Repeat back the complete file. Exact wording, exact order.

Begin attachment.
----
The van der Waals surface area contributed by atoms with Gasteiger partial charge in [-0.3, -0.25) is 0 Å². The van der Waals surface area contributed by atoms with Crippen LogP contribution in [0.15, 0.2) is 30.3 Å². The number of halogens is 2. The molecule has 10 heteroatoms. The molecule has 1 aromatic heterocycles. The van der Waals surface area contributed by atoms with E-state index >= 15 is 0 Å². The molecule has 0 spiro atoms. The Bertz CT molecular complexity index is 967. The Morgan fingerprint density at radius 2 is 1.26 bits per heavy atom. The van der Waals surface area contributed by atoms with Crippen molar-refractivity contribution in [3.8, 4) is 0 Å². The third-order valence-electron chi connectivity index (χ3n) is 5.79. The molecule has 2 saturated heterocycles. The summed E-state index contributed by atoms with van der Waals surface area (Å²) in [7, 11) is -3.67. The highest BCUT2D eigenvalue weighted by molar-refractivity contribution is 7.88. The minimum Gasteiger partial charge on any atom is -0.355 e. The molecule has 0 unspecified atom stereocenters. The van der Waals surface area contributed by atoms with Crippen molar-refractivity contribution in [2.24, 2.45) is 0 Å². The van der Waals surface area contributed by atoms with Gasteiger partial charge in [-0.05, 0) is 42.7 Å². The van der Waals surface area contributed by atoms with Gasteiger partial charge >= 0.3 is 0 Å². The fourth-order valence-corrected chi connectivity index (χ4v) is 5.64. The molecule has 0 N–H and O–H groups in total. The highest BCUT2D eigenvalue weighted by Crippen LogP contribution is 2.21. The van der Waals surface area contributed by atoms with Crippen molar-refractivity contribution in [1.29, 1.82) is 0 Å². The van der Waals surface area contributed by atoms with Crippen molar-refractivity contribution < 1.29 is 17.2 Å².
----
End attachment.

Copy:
The van der Waals surface area contributed by atoms with Gasteiger partial charge in [-0.3, -0.25) is 0 Å². The van der Waals surface area contributed by atoms with Crippen LogP contribution in [0.15, 0.2) is 30.3 Å². The number of halogens is 2. The molecule has 10 heteroatoms. The molecule has 1 aromatic heterocycles. The van der Waals surface area contributed by atoms with E-state index >= 15 is 0 Å². The molecule has 0 spiro atoms. The Bertz CT molecular complexity index is 967. The Morgan fingerprint density at radius 2 is 1.26 bits per heavy atom. The van der Waals surface area contributed by atoms with Crippen molar-refractivity contribution in [3.8, 4) is 0 Å². The third-order valence-electron chi connectivity index (χ3n) is 5.79. The molecule has 2 saturated heterocycles. The summed E-state index contributed by atoms with van der Waals surface area (Å²) in [7, 11) is -3.67. The highest BCUT2D eigenvalue weighted by molar-refractivity contribution is 7.88. The minimum Gasteiger partial charge on any atom is -0.355 e. The molecule has 0 unspecified atom stereocenters. The van der Waals surface area contributed by atoms with Crippen molar-refractivity contribution in [2.24, 2.45) is 0 Å². The van der Waals surface area contributed by atoms with Gasteiger partial charge in [-0.05, 0) is 42.7 Å². The van der Waals surface area contributed by atoms with Gasteiger partial charge >= 0.3 is 0 Å². The fourth-order valence-corrected chi connectivity index (χ4v) is 5.64. The molecule has 0 N–H and O–H groups in total. The highest BCUT2D eigenvalue weighted by Crippen LogP contribution is 2.21. The van der Waals surface area contributed by atoms with Crippen molar-refractivity contribution in [1.29, 1.82) is 0 Å². The van der Waals surface area contributed by atoms with Crippen molar-refractivity contribution < 1.29 is 17.2 Å².